The Marienkirche is the oldest consecrated church in Berlin. It was built in the 13th century, first mentioned in 1292 though thought to date from slightly before that. The tower was added in the 15th century, built of Muschelkalk (shell-bearing limestone) from Rüdersdorf (to the east of Berlin). The original spire was quite different; the current copper spire was added in 1789-90 by Carl Gotthard Langhans, who was also the architect of the Brandenburg Gate.
It was then restored and added to in 1893-95 by Hermann Blankenstein - the four-gabled façade on the side is his work. It needed restoration again after World War II, though unlike some of Berlin's churches (the nearby Nikolaikirche, for example), it remained usable even before the restoration began. The area around it was cleared extensively in the late 60s, leaving it standing alone in an area which once was tightly packed with buildings.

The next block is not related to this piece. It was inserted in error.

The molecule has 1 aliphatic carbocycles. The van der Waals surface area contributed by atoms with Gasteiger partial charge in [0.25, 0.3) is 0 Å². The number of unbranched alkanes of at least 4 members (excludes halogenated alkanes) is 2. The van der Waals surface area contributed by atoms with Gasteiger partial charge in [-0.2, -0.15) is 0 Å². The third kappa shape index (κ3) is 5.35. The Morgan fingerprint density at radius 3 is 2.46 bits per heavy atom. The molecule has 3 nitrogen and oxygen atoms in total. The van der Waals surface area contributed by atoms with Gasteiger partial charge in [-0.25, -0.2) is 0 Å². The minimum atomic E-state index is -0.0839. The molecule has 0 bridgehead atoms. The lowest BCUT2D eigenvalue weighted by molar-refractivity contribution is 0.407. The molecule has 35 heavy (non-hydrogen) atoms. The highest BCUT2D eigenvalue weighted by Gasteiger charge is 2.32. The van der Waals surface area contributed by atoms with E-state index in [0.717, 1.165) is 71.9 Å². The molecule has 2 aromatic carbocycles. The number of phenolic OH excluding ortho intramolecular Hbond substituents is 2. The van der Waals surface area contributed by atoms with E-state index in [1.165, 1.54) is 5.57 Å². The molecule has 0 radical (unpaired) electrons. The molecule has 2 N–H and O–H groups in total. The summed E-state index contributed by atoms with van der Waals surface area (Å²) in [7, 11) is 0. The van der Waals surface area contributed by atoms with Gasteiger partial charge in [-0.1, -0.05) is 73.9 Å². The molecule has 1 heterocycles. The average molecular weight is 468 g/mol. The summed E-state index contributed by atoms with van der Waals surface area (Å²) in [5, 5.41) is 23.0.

I didn't go inside this time, so the interior will have to wait until another post, but it's definitely worth a look. It has a beautiful vaulted ceiling and its walls are home to a late 15th century Totentanz (danse macabre - dance of death). It also has a fine organ, originally built by Joachim Wagner in the early 1720s (though like virtually all organs, it's been rebuilt/restored many times since then, including most recently in 2002).